My uncle had a business and both his sons joined it later. As the business expanded, all the interests in the business and the assets came to be jointly owned by my uncle and his two sons. However, after almost 20 years, certain disputes have arisen among the two sons. For now, my uncle, his sons and their families still maintain cordial relations, but my uncle is afraid that this may worsen over time. To avoid any bitterness and legal disputes, my uncle wishes to retire and divide all interests in the business and related assets equally between the two sons. Is this a valid arrangement?
Yes, this is a valid arrangement and would be considered a “family settlement” or a “family arrangement”. In India there is no specific law governing family arrangements and principles have evolved from judgements passed by various courts, including the Supreme Court (SC). Here are some principles:
•All the parties to the arrangement must be related to one another and must have a claim or a semblance of a claim to the property that is being sought to be divided.
• There must be a dispute or a claim (actual or anticipated) by such persons to the property that is the subject matter of the settlement.
• The settlement must be voluntary and not induced by fraud, coercion or undue influence.
•The arrangement must be generally and reasonably for the benefit of the family with an intent of settling disputed rights or claims or preserving family property or relationships and security by avoiding legal proceedings.
•The actual settlement must be a bona fide one with the division or allocation of property being fair and equitable.
•There need not be monetary consideration.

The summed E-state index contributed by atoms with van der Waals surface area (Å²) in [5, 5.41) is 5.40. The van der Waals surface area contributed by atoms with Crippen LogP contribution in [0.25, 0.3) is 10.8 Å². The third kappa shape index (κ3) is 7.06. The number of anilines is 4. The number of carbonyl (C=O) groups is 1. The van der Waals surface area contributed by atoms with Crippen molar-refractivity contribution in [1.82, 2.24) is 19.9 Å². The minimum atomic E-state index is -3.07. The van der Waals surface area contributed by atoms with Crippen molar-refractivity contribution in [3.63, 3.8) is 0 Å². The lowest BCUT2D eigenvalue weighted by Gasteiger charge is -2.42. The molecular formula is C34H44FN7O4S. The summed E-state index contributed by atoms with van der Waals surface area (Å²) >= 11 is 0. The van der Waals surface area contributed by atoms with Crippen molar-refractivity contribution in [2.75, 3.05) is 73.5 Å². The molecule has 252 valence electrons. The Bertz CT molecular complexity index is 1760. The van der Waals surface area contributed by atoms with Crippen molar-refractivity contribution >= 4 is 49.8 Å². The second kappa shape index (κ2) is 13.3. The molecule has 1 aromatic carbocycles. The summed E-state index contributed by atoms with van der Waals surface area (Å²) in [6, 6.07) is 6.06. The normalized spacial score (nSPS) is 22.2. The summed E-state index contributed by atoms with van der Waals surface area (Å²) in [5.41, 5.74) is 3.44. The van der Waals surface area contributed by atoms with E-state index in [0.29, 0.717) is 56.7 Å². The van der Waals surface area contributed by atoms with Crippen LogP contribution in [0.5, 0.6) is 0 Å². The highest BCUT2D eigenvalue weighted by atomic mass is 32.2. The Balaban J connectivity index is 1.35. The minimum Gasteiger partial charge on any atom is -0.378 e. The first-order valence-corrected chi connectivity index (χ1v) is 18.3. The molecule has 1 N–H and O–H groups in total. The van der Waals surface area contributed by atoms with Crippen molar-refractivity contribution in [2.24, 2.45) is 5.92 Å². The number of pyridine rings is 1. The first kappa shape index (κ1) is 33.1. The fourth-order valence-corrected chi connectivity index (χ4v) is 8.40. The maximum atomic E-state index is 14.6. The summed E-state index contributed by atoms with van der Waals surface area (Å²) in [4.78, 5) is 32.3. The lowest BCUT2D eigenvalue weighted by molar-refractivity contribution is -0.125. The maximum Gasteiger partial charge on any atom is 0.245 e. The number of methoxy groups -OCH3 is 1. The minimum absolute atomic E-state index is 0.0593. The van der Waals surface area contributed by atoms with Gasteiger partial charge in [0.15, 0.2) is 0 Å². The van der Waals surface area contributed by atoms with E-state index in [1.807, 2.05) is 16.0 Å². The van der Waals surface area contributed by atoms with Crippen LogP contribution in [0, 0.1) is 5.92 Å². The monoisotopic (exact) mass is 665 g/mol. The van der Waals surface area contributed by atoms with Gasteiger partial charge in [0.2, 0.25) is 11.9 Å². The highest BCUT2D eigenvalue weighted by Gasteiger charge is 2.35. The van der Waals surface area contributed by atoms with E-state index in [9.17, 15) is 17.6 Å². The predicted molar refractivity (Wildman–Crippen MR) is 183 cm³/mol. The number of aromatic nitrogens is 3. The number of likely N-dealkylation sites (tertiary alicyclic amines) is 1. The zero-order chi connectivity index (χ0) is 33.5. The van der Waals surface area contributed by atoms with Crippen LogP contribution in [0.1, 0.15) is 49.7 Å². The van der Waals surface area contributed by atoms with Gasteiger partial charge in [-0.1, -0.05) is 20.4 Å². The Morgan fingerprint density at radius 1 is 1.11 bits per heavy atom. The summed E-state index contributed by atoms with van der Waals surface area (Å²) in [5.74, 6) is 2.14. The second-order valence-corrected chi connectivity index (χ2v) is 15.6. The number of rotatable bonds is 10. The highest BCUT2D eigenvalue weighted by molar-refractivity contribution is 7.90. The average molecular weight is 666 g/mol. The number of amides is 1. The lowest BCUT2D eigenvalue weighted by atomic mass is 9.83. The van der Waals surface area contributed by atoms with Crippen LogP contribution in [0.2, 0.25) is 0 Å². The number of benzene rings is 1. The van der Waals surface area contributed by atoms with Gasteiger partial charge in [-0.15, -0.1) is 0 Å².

•A family arrangement can be oral.
•If effected by a document, the requirement to pay stamp duty and to have the same registered will depend on the nature of the document. For example, if the document merely records the past transaction of the division and no rights are being created by the document, then the same need not be registered.
In your case, the arrangement will be valid. As was observed by SC in one matter, “The basis of all compromises and family settlement is the existence of doubtful claims or semblance of claim of the parties concerned in respect of the properties in dispute. The motive for settlement is to settle the existing disputes or anticipated disputes, which are likely to arise in future and to secure peace to the family so that the properties in dispute and the family concerned may not be ruined. The anticipated dispute must be real and not imaginary. The end is secured by settlement among the parties by resolving the conflicting claims by the process of giving and taking, which is the consideration of the compromise or family settlement.” Several judicial pronouncements have upheld family settlements.
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